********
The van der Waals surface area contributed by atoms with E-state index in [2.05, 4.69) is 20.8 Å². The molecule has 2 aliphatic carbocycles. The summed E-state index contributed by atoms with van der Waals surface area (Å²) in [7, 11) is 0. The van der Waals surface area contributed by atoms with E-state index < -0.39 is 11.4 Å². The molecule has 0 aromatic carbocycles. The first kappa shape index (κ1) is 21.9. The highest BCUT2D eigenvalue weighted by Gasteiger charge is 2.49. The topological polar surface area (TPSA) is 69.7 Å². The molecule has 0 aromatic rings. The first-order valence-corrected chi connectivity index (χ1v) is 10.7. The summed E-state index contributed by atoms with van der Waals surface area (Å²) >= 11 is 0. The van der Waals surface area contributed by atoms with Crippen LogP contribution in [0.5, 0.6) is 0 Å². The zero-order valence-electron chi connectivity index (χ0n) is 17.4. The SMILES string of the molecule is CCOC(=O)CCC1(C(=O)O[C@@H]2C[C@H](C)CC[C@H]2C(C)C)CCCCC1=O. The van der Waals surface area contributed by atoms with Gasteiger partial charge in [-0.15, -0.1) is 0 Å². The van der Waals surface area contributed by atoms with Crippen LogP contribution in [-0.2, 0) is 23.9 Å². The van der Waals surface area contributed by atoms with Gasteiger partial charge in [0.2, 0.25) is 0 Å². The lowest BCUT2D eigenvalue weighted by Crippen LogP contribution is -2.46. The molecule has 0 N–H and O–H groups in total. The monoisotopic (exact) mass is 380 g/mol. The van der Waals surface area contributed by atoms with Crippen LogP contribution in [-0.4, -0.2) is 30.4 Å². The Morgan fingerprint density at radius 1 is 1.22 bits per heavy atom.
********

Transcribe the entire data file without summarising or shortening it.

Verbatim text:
The van der Waals surface area contributed by atoms with E-state index in [2.05, 4.69) is 20.8 Å². The molecule has 2 aliphatic carbocycles. The summed E-state index contributed by atoms with van der Waals surface area (Å²) in [7, 11) is 0. The van der Waals surface area contributed by atoms with E-state index < -0.39 is 11.4 Å². The molecule has 0 aromatic carbocycles. The first kappa shape index (κ1) is 21.9. The highest BCUT2D eigenvalue weighted by Gasteiger charge is 2.49. The topological polar surface area (TPSA) is 69.7 Å². The molecule has 0 aromatic rings. The first-order valence-corrected chi connectivity index (χ1v) is 10.7. The summed E-state index contributed by atoms with van der Waals surface area (Å²) >= 11 is 0. The van der Waals surface area contributed by atoms with Crippen LogP contribution in [0.5, 0.6) is 0 Å². The zero-order valence-electron chi connectivity index (χ0n) is 17.4. The SMILES string of the molecule is CCOC(=O)CCC1(C(=O)O[C@@H]2C[C@H](C)CC[C@H]2C(C)C)CCCCC1=O. The van der Waals surface area contributed by atoms with Gasteiger partial charge in [-0.15, -0.1) is 0 Å². The van der Waals surface area contributed by atoms with Crippen LogP contribution in [-0.2, 0) is 23.9 Å². The van der Waals surface area contributed by atoms with Gasteiger partial charge in [0.2, 0.25) is 0 Å². The lowest BCUT2D eigenvalue weighted by Crippen LogP contribution is -2.46. The molecule has 0 N–H and O–H groups in total. The monoisotopic (exact) mass is 380 g/mol. The van der Waals surface area contributed by atoms with Crippen LogP contribution in [-0.4, -0.2) is 30.4 Å². The Morgan fingerprint density at radius 1 is 1.22 bits per heavy atom.